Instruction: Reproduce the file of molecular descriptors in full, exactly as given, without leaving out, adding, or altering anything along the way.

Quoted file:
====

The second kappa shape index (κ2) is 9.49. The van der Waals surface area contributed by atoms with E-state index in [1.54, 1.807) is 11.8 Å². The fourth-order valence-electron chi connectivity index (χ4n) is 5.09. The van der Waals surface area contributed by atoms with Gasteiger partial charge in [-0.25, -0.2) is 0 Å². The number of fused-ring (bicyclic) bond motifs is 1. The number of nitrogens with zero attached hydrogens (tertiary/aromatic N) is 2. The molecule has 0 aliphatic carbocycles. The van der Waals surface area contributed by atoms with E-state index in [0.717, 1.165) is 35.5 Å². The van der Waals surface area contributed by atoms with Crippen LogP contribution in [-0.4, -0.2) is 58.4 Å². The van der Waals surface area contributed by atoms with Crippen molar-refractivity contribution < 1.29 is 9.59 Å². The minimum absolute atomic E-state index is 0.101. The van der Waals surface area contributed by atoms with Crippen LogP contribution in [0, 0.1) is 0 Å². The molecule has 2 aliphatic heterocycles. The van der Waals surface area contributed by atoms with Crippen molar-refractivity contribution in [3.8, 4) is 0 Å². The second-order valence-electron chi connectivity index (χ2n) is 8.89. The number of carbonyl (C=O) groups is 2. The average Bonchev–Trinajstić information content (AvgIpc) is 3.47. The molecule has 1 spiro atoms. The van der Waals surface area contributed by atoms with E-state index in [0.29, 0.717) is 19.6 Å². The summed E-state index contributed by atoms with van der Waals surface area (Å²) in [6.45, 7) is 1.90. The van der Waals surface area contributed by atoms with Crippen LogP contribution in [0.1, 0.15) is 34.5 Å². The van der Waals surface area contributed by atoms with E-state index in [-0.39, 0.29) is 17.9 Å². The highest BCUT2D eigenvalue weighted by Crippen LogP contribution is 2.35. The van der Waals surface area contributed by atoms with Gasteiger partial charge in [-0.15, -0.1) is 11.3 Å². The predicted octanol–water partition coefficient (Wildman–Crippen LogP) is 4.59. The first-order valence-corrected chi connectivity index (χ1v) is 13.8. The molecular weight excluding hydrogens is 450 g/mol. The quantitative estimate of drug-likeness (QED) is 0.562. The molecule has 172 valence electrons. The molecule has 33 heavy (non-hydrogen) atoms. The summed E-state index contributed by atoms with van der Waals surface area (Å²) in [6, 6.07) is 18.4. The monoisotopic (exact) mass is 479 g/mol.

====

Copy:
The second kappa shape index (κ2) is 9.49. The van der Waals surface area contributed by atoms with E-state index in [1.54, 1.807) is 11.8 Å². The fourth-order valence-electron chi connectivity index (χ4n) is 5.09. The van der Waals surface area contributed by atoms with Gasteiger partial charge in [-0.25, -0.2) is 0 Å². The number of fused-ring (bicyclic) bond motifs is 1. The number of nitrogens with zero attached hydrogens (tertiary/aromatic N) is 2. The molecule has 0 aliphatic carbocycles. The van der Waals surface area contributed by atoms with E-state index in [0.717, 1.165) is 35.5 Å². The van der Waals surface area contributed by atoms with Crippen LogP contribution in [-0.4, -0.2) is 58.4 Å². The van der Waals surface area contributed by atoms with Crippen molar-refractivity contribution < 1.29 is 9.59 Å². The minimum absolute atomic E-state index is 0.101. The van der Waals surface area contributed by atoms with Crippen LogP contribution in [0, 0.1) is 0 Å². The molecule has 2 aliphatic heterocycles. The van der Waals surface area contributed by atoms with Crippen molar-refractivity contribution in [3.8, 4) is 0 Å². The second-order valence-electron chi connectivity index (χ2n) is 8.89. The number of carbonyl (C=O) groups is 2. The average Bonchev–Trinajstić information content (AvgIpc) is 3.47. The molecule has 1 spiro atoms. The van der Waals surface area contributed by atoms with E-state index in [0.29, 0.717) is 19.6 Å². The summed E-state index contributed by atoms with van der Waals surface area (Å²) in [6.45, 7) is 1.90. The van der Waals surface area contributed by atoms with Crippen LogP contribution in [0.1, 0.15) is 34.5 Å². The van der Waals surface area contributed by atoms with E-state index in [-0.39, 0.29) is 17.9 Å². The highest BCUT2D eigenvalue weighted by Crippen LogP contribution is 2.35. The van der Waals surface area contributed by atoms with Gasteiger partial charge in [-0.15, -0.1) is 11.3 Å². The predicted octanol–water partition coefficient (Wildman–Crippen LogP) is 4.59. The first-order valence-corrected chi connectivity index (χ1v) is 13.8. The molecular weight excluding hydrogens is 450 g/mol. The quantitative estimate of drug-likeness (QED) is 0.562. The molecule has 172 valence electrons. The molecule has 33 heavy (non-hydrogen) atoms. The summed E-state index contributed by atoms with van der Waals surface area (Å²) in [6, 6.07) is 18.4. The monoisotopic (exact) mass is 479 g/mol.